It certainly helps if all the key weapons in your toolbelt support unicode sanely - “qp”, a new cousin to the elder Quixote http framework - does this. But if you don’t like python object db’s or need to code for Winders, don’t bother.

You can browse the tarball or download QP from: [1] [link]

You’ll also need to check out qpy and durus, also from the same site noted[1]

From the readme: The abbreviation “qp” stands for “quantum placet”, the Latin phrase meaning “as much as you please”.

Posted by Mike Watkins at

Not liking UTF?

Julik doesn’t like UTF: When starting on any programming project you can reasonably expect every component of the toolchain to have broken UTF support. Every single one of them. From database to the bindings to the scripting language to the web...

Excerpt from Smalltalk Tidbits, Industry Rants at

Shouldn’t the message re: UTF-8 be - if you’re going to use it, convert ALL of your content offline in a “migration”, rather than attempting conversions on-the-fly (the exception being remote feeds)? The later seems to be a path to madness. Meanwhile MySQL < 4.1.14 shouldn’t actually convert (or destroy) an encoding.

Been putting together a PHP-specific wiki page at [link] (apologies IBM - wiki requires signup but is open to all if the initial section needs updating) - mainly piecing together the bits Sam’s been reporting over the years (although I may have made mistakes). I imagine most of this should apply to Ruby (iconv, PCRE etc.).

Also have a bunch of functions for validation as well as “utf-8 aware” versions of PHP’s string functions which I need to get round to releasing under CVS here: [link] (really intended as a last resort on shared hosts). Found PCRE can do alot to help with UTF-8, as it “understands” UTF-8 up to 6 bytes (bearing this in mind: [link]) and otherwise this is surprisingly fast and strict: [link].

And think UTF-8 can be bearable (if not easy) in languages like PHP - Dokuwiki is a great example (stores content in files) - [link]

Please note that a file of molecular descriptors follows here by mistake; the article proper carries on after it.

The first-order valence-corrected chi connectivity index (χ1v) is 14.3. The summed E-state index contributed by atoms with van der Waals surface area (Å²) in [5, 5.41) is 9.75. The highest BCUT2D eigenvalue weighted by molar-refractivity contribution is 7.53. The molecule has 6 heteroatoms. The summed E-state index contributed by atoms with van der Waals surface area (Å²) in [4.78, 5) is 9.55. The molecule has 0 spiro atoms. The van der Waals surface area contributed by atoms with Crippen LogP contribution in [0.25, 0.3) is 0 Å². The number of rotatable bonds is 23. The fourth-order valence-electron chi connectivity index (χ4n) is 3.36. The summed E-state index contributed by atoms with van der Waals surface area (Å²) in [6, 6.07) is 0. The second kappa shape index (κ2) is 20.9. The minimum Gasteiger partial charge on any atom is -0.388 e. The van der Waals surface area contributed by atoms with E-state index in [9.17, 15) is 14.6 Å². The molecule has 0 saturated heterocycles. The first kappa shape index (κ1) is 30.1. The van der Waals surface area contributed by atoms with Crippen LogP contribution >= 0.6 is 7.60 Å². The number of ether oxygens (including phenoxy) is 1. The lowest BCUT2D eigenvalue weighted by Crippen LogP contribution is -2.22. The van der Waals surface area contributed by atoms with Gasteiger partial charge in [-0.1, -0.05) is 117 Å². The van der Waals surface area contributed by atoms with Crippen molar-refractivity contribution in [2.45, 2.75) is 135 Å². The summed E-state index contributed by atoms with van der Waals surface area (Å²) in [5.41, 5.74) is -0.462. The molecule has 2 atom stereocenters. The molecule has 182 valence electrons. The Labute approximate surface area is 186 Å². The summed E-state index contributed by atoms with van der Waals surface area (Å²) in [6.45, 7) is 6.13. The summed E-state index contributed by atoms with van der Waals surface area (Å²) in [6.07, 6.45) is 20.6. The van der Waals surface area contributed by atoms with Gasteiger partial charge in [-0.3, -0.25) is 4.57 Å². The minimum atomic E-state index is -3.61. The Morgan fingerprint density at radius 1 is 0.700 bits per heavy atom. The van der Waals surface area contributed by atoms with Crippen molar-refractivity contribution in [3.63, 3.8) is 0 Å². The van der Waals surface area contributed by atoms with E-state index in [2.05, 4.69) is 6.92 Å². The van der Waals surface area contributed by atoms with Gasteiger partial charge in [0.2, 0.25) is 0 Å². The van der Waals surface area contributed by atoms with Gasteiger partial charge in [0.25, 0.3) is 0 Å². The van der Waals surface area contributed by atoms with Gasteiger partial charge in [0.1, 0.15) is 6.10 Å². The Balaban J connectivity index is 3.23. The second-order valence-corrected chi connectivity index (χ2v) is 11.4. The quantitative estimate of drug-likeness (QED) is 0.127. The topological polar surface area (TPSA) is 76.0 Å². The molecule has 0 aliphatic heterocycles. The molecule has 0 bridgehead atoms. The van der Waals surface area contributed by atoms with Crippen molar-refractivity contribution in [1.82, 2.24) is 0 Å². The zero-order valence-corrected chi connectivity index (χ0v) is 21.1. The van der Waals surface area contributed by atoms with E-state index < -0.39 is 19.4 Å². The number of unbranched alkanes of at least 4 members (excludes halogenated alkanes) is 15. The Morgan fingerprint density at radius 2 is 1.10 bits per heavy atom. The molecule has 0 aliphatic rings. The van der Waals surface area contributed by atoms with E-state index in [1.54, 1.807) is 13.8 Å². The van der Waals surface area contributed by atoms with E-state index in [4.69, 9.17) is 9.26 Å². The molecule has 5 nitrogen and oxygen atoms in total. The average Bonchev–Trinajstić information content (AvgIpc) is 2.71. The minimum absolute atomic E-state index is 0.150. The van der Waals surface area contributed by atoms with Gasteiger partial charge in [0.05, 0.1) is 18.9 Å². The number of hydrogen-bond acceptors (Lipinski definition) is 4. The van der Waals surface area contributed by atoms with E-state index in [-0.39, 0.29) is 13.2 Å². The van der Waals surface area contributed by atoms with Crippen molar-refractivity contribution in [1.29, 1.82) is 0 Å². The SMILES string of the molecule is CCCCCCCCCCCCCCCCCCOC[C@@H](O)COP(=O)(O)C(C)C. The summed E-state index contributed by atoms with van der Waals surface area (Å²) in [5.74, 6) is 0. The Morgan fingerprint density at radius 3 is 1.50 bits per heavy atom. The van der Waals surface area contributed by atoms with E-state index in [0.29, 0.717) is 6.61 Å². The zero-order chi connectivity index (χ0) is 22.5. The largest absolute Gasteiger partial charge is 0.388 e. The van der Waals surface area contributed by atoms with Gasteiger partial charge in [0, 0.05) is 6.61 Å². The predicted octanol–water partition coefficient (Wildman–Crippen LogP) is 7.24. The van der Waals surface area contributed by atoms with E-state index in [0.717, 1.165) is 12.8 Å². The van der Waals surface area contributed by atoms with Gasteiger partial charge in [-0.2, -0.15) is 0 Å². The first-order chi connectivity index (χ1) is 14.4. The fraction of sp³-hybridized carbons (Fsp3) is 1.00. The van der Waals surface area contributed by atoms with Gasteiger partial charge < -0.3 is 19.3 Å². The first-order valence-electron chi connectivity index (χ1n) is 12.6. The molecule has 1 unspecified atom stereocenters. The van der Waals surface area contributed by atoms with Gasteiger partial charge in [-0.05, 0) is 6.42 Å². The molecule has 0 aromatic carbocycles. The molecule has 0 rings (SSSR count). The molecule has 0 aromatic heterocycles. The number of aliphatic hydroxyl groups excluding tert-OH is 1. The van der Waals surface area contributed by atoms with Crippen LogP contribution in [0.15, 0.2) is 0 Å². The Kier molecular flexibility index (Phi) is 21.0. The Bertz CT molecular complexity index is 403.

Posted by Harry Fuecks at

no, i18n != utf-8. it’s much, much more complicated than getting the text encoding right. Plone has been fairly successful in europe largely because it does a better job with i18n than most competing content management systems. dig through its i18n architecture and you’ll see that it’s not trivial to do right. eg, see: [link]

utf-8 support isn’t hard to get right, it just usually requires discipline and a commitment to testing. some languages make it easier than others. eg, python’s unicode support is relatively sane with a seperate “unicode string” data type which is supported and methods to convert that to and from byte strings in various encodings. to make your application unicode safe, you just use unicode strings everywhere internally and then make sure that the boundaries of your program do the right encoding/decoding.

it’s still not trivial though depending on what libraries you use do and how well they support unicode. i actually just yesterday wrote up my notes of my experience doing a unicode audit and overhaul of a python web application: [link]

Posted by anders pearson at


I just had to try out some funky characters to see what would happen.  :)

Posted by Scott Johnson at

Sam already told you the result.

Apparently, this has to do with the limitations of Ruby (the language, not the man). His old python-based blogging system would have returned them as utf-8 characters, rather than numeric entities.

Posted by Jacques Distler at

His old python-based blogging system

FYI, I’m still running my “old python-based blogging system”.  Updated thoughts here.

Posted by Sam Ruby at uses numeric entities to display characters that it can’t store in iso-8859-1 (ugh), so when I go back to edit the indie rock concert info that I’ve inputted into the Upcoming Shanghai metro, I get a mess of numbers and ampersands in the form’s textarea, instead of characters that I can read and deal with.

Perl’s utf-8 support is decent, but still atoning for past mistakes.

Posted by Micah at


Excerpt from at


Unicode is a wonderful thing. it is also occasionally the bane of my existance. Joel Spolsky has a classic article on The Absolute Minimum Every Software Developer Absolutely, Positively Must Know About Unicode and Character Sets that covers the...

Excerpt from thraxil at

phpbb کا اردو ترجمہ :: RE: پی‌ایچ‌پی، یونیکوڈ اور سٹرنگ

مصنف: نبیل مرسلہ: Today, at 12:52 pm (GMT 0) موضوع جوابات: 6 زکریا دیکھیں لوگ کیا کہہ رہے ہیں آپ کے کام کے بارے میں۔ _______________نبیل...

Excerpt from اُردو محفل at

Neither Python nor Perl get this right. They both make Unicode optional and subclass (or flag) unicode strings, and of course every developer on Earth who doesn’t know (or care) just uses them as-is. As long as Unicode is optional, nobody will care. What there silly hacks do in Perl and Python is they force you to typecast string to each other! (in a scripting language? are you out of your mind?). Which, most certainly, nobody actually does.

Java and C# do it right OTOH. When you have a string - it’s UTF-16, and you got NO choice. That’s the way it should be, otherwise all English developers will just stick their heads in the sand forever. Or emigrate to the US prior to doing that.

Posted by Julik at